Productions in the Afternoon Play slot are also often humorous, such as Jeff Young’s The Exuberant, a story about rival meteorite hunters seeking a recent arrival. The HighLites: Wash and Blow series by Steve Chambers and Phil Nodding, recently broadcast in the 15-minute slot during Woman’s Hour, is set aboard a 5-day cruise around the fjords. The play takes place in one of the cabins, with the hum of the ship setting the scene, along with occasional announcements over the tannoy by the vessel’s captain, or references to various locations and events elsewhere on board. This really does, if you’ll excuse the pun, highlight (ahem) the importance of dialogue in this medium, with some wonderful wordplay throughout.

Bev: You need to face up to the harsh realities of life instead of burying your head in an ostrich, Nigel. It’s not too late to save your marriage.
Nigel: It’s over, Bev.
Bev: It’s not over ’til the fat baby sings.

“If the story changed, who would they be?”

For me as a writer and a genuine enthusiast of BBC radio drama, it’s exciting that the corporation actively seeks new talent3. Radio 4 recently broadcast 10 new plays under the heading of Original British Dramatists. The stand-out piece for me was The Cloistered Soul by Rachel Connor.

I connected with the The Cloistered Soul on many levels, but the space, gentle pace, acting performances and subtlety of production were all absolutely wonderful. As the story progressed I found myself thinking how has she done that? regarding Connor’s script, given the huge amount of space the dialogue enjoyed without slowing down the story. I’ve downloaded the script to read through when I listen again.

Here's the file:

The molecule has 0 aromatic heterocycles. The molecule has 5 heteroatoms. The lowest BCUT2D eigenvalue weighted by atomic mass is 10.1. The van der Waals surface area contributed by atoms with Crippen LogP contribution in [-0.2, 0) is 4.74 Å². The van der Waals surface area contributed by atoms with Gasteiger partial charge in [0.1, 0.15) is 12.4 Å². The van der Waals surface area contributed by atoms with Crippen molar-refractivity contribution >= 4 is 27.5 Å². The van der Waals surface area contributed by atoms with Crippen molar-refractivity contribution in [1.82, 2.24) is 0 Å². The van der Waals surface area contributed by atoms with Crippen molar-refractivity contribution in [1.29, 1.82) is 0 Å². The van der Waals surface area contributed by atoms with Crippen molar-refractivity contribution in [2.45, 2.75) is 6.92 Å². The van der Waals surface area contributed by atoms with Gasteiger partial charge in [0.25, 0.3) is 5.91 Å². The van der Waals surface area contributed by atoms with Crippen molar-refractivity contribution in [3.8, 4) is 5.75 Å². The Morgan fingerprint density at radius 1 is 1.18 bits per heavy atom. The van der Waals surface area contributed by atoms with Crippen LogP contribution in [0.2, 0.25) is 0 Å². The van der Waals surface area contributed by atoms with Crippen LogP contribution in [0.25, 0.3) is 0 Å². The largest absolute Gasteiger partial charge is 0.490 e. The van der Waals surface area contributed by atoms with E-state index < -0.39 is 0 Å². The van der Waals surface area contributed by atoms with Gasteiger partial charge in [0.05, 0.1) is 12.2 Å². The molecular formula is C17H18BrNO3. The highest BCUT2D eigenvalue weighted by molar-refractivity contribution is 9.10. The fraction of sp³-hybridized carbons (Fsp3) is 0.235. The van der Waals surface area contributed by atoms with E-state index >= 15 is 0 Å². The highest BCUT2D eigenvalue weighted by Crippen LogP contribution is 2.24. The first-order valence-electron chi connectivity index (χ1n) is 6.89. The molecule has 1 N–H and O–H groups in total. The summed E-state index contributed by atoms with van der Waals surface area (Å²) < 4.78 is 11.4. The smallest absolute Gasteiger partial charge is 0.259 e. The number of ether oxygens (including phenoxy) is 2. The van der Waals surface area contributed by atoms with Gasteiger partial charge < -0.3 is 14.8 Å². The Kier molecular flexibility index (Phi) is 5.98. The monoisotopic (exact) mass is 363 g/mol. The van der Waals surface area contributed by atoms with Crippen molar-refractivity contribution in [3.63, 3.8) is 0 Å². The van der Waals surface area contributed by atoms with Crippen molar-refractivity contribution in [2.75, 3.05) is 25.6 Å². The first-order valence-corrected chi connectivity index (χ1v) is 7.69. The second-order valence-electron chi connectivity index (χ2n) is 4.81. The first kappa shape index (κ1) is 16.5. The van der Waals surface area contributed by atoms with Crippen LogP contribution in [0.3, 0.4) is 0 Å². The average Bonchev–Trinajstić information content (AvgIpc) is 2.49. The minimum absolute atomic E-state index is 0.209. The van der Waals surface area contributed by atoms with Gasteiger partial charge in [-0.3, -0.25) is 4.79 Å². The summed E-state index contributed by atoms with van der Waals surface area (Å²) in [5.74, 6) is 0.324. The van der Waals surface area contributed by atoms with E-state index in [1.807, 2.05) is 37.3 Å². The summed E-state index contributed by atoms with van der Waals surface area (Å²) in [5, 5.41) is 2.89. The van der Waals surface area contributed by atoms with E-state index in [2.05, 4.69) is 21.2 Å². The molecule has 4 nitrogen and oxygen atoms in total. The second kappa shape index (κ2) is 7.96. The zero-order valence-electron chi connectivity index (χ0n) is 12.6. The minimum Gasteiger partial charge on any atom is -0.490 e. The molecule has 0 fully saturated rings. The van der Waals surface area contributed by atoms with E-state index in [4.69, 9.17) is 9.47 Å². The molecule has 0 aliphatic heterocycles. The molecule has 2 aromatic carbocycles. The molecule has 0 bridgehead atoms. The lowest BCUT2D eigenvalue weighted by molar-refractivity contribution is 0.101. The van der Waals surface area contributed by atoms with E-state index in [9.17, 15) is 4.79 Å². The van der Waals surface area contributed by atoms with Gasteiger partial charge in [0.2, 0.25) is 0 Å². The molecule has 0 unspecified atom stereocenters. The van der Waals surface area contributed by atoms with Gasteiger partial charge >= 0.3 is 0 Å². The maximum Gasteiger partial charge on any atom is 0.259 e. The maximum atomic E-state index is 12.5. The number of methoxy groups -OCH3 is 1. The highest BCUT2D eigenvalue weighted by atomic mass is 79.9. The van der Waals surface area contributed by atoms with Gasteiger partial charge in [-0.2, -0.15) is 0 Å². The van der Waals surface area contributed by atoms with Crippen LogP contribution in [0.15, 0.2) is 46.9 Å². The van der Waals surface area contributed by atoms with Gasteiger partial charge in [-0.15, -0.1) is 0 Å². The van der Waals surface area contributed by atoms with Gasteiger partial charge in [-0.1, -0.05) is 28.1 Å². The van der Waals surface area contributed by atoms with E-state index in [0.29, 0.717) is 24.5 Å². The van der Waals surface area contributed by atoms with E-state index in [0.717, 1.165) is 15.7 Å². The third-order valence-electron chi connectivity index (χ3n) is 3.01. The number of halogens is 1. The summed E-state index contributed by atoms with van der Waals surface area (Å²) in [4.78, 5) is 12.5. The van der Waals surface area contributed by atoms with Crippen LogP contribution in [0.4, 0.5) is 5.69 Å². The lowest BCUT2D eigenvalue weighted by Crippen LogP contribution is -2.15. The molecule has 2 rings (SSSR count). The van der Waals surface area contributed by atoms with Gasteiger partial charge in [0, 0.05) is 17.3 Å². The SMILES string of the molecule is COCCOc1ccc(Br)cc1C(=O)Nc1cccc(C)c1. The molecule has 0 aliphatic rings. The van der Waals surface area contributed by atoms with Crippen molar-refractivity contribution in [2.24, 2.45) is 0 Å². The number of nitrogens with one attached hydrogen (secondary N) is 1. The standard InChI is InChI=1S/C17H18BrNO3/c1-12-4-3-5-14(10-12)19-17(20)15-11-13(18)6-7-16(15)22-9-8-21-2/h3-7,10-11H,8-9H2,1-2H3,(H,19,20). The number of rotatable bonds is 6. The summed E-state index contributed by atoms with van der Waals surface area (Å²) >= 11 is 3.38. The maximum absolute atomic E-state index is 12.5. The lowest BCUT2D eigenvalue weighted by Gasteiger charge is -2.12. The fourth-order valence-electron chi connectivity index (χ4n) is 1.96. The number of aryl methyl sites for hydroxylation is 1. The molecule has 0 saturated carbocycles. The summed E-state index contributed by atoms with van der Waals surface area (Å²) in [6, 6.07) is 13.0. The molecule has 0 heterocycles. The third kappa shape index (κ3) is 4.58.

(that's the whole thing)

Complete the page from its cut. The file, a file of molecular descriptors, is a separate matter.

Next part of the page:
Dramas that delight and surprise

I can’t emphasise how much I love this stuff. The output is varied and challenging and often daring, giving opportunities for writers to really stretch themselves and tell stories in interesting ways. You won’t find anything like this anywhere else. It’s unique to us, and we’re very lucky to have material of this standard available. You can listen when you’re working, driving, walking the dog or ironing, or simply having a lazy morning in bed. Try a few of these plays out, and you might just find yourself converted.

I did.

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Listen out for

  • The Dangerous Visions season is being broadcast as I write. If you can’t listen live catch up on iPlayer.

  • Coming soon is Home Front, an epic 4-year project covering stories of people in Britain during World War One. With Katie Hims on the writing team and Jessica Dromgoole at the helm, this promises to be great.

  • To keep up with what’s happening in the world of BBC radio drama, subscribe to the Drama of the Week newsletter. You can also download scripts from the Writersroom site – an invaluable resource for anyone with an interest in scriptwriting for any medium.

  • You can also download a wealth of material outside drama. Jarvis Cocker’s Wireless Nights podcasts – a look at the nocturnal goings on in and around the UK, delivered in his distinctive style – are absolutely wonderful.

  1. “It’s pronounced like ‘mucus’ ”, she once told me. 

  2. I have a script on submission with a producer at this very moment. Will it be good enough? Only time will tell. 
  3. I use the word “talent” here to avoid a repetition of “writer”, rather than to imply that I might have any talent! 

Scrivener tip: editing auto-complete character list in scriptwriting mode

In scriptwriting mode, Scrivener automatically adds character names to the auto-complete list as you write. While this is for the most part convenient, it can prove to be a pain if you decide to change a character’s name, or accidentally type something formatted as Character & Dialogue instead of, for example, Technical Directions, as it will still be added to the list and appear in the options list every time.

If this happens, and you’re like me and want to keep things neat, you might feel the need to prune your auto-correct list. To do this, from the Menubar select Project/Auto-complete List, then in the pop-up window simply edit the list and click Save.